With the home secretary outlining his policy on what to do with foreign terror suspects after legal defeat in the House of Lords, BBC News looks at the background.
As home secretary, David Blunkett said the detentions were essential
How many people are being held?
Seventeen people have been held under specialist anti-terrorism powers since the 11 September attacks and twelve are still in detention, mostly at Belmarsh prison in London.
Who can be detained?
Under the Anti-Terrorism, Crime and Security Act (ATCSA), the home secretary can indefinitely detain without charge a foreign terrorist suspect if the individual cannot be deported for other legal reasons.
This was introduced because the government believed there were individuals in the UK who were a potential threat but it could not deport back to regimes known for human rights abuses.
What did the Law Lords rule?
The Law Lords, UK's highest judges, ruled on 16 December that detaining foreign terrorism suspects without trial breaks human rights laws.
The ruling was a blow to the government's anti-terror measures and has constitutional significance.
The nine Law Lords ruled by an eight to one majority in favour of appeals by nine detainees.
The case was heard by a panel of nine Law Lords rather than the usual five because of the constitutional importance of the challenge.
The Law Lords said the "draconian" measures were incompatible with European human rights laws and the government must pay the appeal costs.
Why did they make this ruling?
The ruling followed a hearing by the nine Law Lords on 4 October when lawyers for the nine detainees went before the House of Lords to put their case.
The government mounted a vigorous defence, having won its case over several of the detainees at a Court of Appeal hearing in August.
For his part, David Blunkett, home secretary at the time, insisted that the powers remained in reserve to deal with extremely difficult cases and that, to date, he had used them properly.
What evidence is needed to detain people?
We don't always know. David Blunkett, who used these measures as home secretary, said it was often extremely sensitive intelligence material which neither the detainee nor his lawyers is allowed to see.
Under the system for these detainees, special security-vetted lawyers - "special advocates" (SA) - see the evidence and argue its merits against the government legal team.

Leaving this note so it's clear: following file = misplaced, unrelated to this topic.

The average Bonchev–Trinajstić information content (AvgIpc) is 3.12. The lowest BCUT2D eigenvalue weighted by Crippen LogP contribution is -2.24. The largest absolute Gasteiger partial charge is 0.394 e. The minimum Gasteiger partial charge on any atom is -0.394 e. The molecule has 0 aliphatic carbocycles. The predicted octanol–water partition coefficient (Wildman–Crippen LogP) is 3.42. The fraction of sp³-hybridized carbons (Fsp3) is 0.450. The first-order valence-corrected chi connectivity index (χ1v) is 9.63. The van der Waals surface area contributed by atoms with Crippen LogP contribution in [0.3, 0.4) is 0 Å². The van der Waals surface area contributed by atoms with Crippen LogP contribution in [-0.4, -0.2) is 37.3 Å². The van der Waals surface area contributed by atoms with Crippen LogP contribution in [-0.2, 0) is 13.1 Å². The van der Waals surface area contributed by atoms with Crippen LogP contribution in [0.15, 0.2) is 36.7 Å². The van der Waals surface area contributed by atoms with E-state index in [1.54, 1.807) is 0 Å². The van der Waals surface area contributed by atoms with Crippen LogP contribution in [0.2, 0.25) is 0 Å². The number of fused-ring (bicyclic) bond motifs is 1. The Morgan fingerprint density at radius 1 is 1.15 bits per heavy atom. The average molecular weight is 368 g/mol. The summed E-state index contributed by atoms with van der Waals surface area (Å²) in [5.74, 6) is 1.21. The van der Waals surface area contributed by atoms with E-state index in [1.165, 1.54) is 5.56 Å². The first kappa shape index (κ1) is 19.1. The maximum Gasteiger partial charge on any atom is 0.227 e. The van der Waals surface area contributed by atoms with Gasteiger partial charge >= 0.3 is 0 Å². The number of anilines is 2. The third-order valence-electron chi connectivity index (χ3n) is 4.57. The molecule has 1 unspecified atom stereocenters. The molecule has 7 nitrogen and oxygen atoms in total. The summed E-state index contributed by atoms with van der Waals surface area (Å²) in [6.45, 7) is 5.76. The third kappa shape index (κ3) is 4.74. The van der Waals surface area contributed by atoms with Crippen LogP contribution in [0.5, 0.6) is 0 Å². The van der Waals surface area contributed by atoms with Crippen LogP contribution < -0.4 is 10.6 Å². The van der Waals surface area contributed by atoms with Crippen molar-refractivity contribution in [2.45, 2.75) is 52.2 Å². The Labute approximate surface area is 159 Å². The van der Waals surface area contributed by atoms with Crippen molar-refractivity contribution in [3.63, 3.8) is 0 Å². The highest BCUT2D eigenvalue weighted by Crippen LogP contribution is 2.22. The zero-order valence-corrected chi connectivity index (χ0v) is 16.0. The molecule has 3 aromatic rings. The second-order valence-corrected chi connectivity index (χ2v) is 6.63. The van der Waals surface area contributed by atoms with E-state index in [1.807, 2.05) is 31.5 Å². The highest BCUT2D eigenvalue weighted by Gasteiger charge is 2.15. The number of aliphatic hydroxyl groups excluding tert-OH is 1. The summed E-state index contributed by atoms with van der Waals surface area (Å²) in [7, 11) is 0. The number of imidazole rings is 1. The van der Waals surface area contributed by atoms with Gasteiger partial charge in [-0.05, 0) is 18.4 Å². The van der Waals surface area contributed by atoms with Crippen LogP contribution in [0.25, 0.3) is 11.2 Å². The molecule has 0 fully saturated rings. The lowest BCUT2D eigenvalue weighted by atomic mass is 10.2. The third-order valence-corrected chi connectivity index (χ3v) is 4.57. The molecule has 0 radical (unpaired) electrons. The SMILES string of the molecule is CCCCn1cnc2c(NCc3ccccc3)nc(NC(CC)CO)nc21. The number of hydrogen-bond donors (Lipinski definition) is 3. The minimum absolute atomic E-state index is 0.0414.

However, they cannot discuss what they have seen with the suspect - the controversy at the heart of the policy. How, say campaigners, can someone defend themselves if they have not heard the allegations?
The government argues a lot of what is presented in court is of such sensitivity that it would endanger lives or ongoing operations were it to be aired in public. But lawyers opposed to the system say this means a fair hearing is impossible.
Can people appeal against detention?
The Special Immigration Appeals Commission (Siac) is the venue of appeal for foreign nationals facing detention, deportation or exclusion from the UK on grounds of national security.
HM Prison Woodhill: 'Detainee D' released in September
It has the same powers as the High Court and is presided over by senior judges but Siac's hearings and rulings are never fully revealed to the public - or to the appellant themselves - because they include testimony from members of the secret security services which the government says it cannot divulge.
After hearing from the appellant, the home secretary and the SA, the commission issues an open judgement for the appellant and public and a closed ruling, taking in all the factors heard in secret.
If someone loses their appeal, they can only take their case further, theoretically to the House of Lords, on a point of law.
However, in one recent case, the Court of Appeal backed Siac's decision to release a man, saying the home secretary had no legal reasons to object.
What is the argument against the government's detention powers?
Civil rights groups including Amnesty International, the Civil Liberties Trust and Liberty say the powers deny the fundamental human rights of detainees.
Amnesty made written submissions to the Law Lords arguing that the detentions under ATCSA are criminal and violate fair trial rights.
The group also suggests the use of evidence obtained by torture of a third party violates international law.
Lawyers acting for the detainees claimed the government interpreted the rules allowing them to opt out of part of the European Convention on Human Rights too broadly.
They say the Court of Appeal was wrong to see the anti-terror act as a proportionate response to the 11 September attacks.